quote:
Canaan is Ham's son btw. Handy justification if you happen to be a white racist slave owner. Your actions are now officially sanctioned by God and those black buggers are just getting what they deserve, right?
Wrong. And it's no secret that this is wrong. Anyone using such "justification" was probably about as disingenuous as any evolutionist here.
quote:
Why should anyone take childish fairy tales into account?
It seems like an O.T. question, but when childish fairy tales are promoted as scientifically established fact to the vast majority of the population, IMO it's kind of hard to ignore.
quote:
Uh-huh. I take it that you are going to provide us with the evidence for this one as well, rather than just coming in here and making bare assertions.
You may take it that I'll consider it after you provide evidence for Ham's wife, Shem's wife, and Japheth's wife coming from the same area and lacking diversity.
quote:
Do you not see a slight contradiction there?
No. I see how one could misconstrue what I said to create the impression of a contradiction if one were so inclined. And I notice that you have company.
Any scenario intended to provide "racial purity" is going to require perfect isolation. This is practically impossible, and has not happened for the reasons I stated.
The similarities that are clearly visible are due to the fact that most people stay put and tend to marry someone nearby. You can't even create a plausible scenario where this isn't the case over time. Mixing must occur, but it has to be sporadic. The majority of marriages have always been between spouses that were locally available.
That's enough. Next one to pretend not to understand can just go on pretending.

This message is a reply to:
 Message 9 by Granny Magda, posted 02-21-2008 12:48 PM Granny Magda has replied

Replies to this message:
 Message 23 by Granny Magda, posted 02-22-2008 11:14 AM CTD has replied

  
Chiroptera
Inactive Member


Message 22 of 134 (457295)
02-22-2008 11:00 AM
Reply to: Message 9 by Granny Magda
02-21-2008 12:48 PM


Even if they did exist, it seems a bit of a stretch to assume that one wife looked African, one looked European and the other looked Asian.
Heh. Welcome to Fundamentalist Fantasy Land, where no scenario is too bizarre or unreasonable to provide a rationalization for an obvious myth.
You should see the literalists' rationalization of the two different descriptions of Judas' death. (Twebs comatose drooling smily goes here.)

If I had a million dollars, I'd buy you a monkey.
Haven't you always wanted a monkey?
-- The Barenaked Ladies

This message is a reply to:
 Message 9 by Granny Magda, posted 02-21-2008 12:48 PM Granny Magda has not replied

  
Granny Magda
Member (Idle past 121 days)
Posts: 2462
From: UK
Joined: 11-12-2007


Message 23 of 134 (457298)
02-22-2008 11:14 AM
Reply to: Message 21 by CTD
02-22-2008 6:14 AM


Still no Evidence
Hi CTD,
Your sheep article is very interesting and the study in question certainly produced some surprising results, but it isn't the evidence I asked for. It is relevant and interesting, but what I asked for was evidence that;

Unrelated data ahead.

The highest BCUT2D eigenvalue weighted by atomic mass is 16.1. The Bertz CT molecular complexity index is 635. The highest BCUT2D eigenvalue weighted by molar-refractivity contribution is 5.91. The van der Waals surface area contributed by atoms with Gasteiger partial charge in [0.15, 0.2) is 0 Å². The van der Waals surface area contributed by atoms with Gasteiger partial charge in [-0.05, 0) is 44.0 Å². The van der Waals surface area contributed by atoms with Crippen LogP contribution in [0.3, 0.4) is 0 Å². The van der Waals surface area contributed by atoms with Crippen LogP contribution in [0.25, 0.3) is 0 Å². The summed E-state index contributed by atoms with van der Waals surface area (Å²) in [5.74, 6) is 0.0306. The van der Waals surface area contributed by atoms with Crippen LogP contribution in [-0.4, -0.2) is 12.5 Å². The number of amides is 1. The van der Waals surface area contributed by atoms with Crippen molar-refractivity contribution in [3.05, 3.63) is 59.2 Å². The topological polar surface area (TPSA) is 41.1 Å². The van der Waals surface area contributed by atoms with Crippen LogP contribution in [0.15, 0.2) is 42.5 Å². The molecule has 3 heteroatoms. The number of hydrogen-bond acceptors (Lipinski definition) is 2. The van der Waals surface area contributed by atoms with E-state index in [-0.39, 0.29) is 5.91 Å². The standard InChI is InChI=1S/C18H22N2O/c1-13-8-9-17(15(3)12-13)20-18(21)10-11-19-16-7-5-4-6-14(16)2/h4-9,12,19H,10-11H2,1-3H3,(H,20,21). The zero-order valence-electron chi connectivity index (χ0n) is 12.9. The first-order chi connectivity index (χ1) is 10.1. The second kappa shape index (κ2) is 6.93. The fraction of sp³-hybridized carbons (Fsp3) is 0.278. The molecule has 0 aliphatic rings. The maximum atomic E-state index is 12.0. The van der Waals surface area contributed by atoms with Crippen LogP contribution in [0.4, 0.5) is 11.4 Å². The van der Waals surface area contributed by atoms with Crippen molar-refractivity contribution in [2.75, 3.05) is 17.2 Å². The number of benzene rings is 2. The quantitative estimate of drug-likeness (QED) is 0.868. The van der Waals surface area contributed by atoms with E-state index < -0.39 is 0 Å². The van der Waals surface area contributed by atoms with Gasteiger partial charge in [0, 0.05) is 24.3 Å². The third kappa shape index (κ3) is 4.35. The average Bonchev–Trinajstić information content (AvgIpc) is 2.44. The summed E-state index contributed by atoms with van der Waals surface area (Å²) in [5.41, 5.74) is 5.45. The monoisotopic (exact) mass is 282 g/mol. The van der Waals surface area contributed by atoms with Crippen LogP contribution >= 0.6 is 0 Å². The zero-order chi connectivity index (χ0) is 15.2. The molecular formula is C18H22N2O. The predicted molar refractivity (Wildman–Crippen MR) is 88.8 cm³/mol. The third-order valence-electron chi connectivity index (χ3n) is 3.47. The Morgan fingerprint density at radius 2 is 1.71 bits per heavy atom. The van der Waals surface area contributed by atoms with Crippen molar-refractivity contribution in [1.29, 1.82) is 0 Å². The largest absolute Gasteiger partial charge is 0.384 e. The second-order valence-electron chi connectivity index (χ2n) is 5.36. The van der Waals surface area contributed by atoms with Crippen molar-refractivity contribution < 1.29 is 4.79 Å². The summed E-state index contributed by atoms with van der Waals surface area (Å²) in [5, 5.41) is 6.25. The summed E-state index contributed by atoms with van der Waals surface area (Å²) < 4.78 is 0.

CTD writes:
There are different peoples in the world and they descended from one man and one woman.
not evidence that sheep can survive from tiny populations. You are no closer to producing evidence for this ridiculous claim then before. I'll grant you that the study on the mouflon sheep makes it look a little more plausible, but you still have no evidence that it actually happened, which was what you claimed.
CTD writes:
Which area must these three women have come from? Why is their origin restricted?
You answered this one yourself;
CTD writes:
most people stay put and tend to marry someone nearby.
It is a stretch to claim that the wives came from anywhere far removed from the rest of the characters in the tale. The Bible makes no mention of their being from foreign parts as far as I am aware.
I am glad that you reject the racist "Curse of Ham" theory. It is a stinker. What puzzles me is why you want to hang on to the bones of the theory. You deny the curse, but stick to the bit about Ham's sons giving rise to black people. The whole reason this bizarre story originated was because of the curse element and the association of blackness with sin. It is merely a just-so-story, and a racist one at that. Why do you cling to it when you realise how offensive it is?
CTD writes:
It seems like an O.T. question, but when childish fairy tales are promoted as scientifically established fact to the vast majority of the population, IMO it's kind of hard to ignore.
I agree. That's why creationists have to be prevented from peddling their childish nonsense in schools.
CTD writes:
You may take it that I'll consider it after you provide evidence for Ham's wife, Shem's wife, and Japheth's wife coming from the same area and lacking diversity.
Why on Earth would I do that? I don't believe that any of them ever existed. So far as I am concerned they're all fictional characters. I can only explore the internal logic of the tale, which seems lacking to me.
You are the one making claims about the origin of human ethnic diversity stemming from the sons of Noah. Either provide evidence or shut up.
You are the one who is making claims about the tower of Babel. Either provide evidence for it's existence or drop it.
So far all you have provided evidence for is the remarkable breeding capabilities of sheep.